NOVA Team Profile: David Bernard

By | May 8, 2013

1600m: 4:42
3k: 9:08
5k: 15:58
10k: 33:06
10 Mile: 55:08
Marathon: 3:48:57

David Bernard has been running for nearly 35 years.  A native of Maine, he started out running in a summer recreational track program and enjoyed it enough that he ran cross country, indoor track, and outdoor track throughout junior high, high school and college.  He garnered all-state honors during his senior year at Greely High School with his fifth place finish in the State of Maine Cross Country Championship Meet. During his senior year at the University of Maine he earned his varsity letter for track; his PRs for 1600m thru 10k came during his last year of college. His 10 Mile PR came a few months after he graduated from UMaine in 1992. Dave’s performance in his only marathon occurred in 2010, during a year-long deployment to Iraq where he ran the Marine Corps shadow marathon at Camp Victory near Baghdad.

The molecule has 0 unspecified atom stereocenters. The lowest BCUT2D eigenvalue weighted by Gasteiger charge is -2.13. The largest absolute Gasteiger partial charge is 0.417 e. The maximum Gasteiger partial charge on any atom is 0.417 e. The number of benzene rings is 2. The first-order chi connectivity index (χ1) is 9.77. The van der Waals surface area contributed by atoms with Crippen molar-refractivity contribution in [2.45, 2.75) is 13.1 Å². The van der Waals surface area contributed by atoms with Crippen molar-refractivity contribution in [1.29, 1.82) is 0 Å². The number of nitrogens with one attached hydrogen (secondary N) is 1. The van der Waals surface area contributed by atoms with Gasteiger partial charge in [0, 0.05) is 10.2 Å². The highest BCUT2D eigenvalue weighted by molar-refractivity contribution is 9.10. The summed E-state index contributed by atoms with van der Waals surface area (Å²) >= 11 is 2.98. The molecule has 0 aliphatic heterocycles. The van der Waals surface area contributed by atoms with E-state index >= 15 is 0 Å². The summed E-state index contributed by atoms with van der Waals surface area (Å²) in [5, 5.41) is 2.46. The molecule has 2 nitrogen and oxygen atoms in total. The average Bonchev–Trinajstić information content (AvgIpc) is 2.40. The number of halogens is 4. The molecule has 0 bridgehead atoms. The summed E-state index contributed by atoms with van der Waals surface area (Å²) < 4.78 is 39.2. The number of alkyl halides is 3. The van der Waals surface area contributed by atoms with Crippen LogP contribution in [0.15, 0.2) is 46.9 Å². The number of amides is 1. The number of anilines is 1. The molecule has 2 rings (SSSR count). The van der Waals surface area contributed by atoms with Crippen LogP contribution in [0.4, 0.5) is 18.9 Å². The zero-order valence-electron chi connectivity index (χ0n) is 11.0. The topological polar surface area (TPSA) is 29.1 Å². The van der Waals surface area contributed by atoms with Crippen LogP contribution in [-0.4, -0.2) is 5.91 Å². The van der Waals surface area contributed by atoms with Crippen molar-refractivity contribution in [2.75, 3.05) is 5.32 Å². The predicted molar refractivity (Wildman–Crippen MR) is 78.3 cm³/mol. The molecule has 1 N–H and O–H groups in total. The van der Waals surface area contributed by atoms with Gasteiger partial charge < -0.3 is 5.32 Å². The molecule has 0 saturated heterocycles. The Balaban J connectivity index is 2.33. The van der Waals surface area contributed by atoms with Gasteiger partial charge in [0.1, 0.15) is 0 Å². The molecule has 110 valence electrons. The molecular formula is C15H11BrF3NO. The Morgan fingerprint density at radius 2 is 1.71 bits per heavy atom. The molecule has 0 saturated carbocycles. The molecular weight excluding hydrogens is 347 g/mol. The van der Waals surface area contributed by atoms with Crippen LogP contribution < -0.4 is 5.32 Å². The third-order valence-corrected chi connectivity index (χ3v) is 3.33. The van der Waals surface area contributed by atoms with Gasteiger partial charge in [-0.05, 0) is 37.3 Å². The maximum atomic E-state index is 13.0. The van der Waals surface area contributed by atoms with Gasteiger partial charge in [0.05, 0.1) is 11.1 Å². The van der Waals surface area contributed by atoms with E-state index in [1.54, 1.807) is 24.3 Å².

Since college, Dave has run mainly for fitness.  Every few years he strings together a few months of “real” training, logging 40-50 miles per week and getting his times for the 5k and 10k down to 20min and 40min, but running for time has not been his focus—it’s been enough of a reward to maintain a healthy body composition and to stay off blood pressure medication. Aside from general fitness, Dave’s current focus is preparing for the JFK50 next fall, which will be his first ultra.

Dave is married with two kids. He works at the Pentagon and lives in Alexandria. The short commute allows him to run home from work most nights which accounts for half of the mileage he runs. Besides helping him be consistent in his training, it allows him to clear his head at the end of the day and avoid spending the $4.75 he would otherwise spend on parking. As for other interests, Dave and his wife are developing a working homestead in North Carolina, where his wife lives fulltime and which Dave visits on weekends and vacations. They maintain a flock of laying hens and a handful of dairy goats and cultivate fruit trees and blueberries in addition to managing a sizeable vegetable garden. Eventually they hope to be self-employed as farmers and as teachers of self-sufficient living skills.


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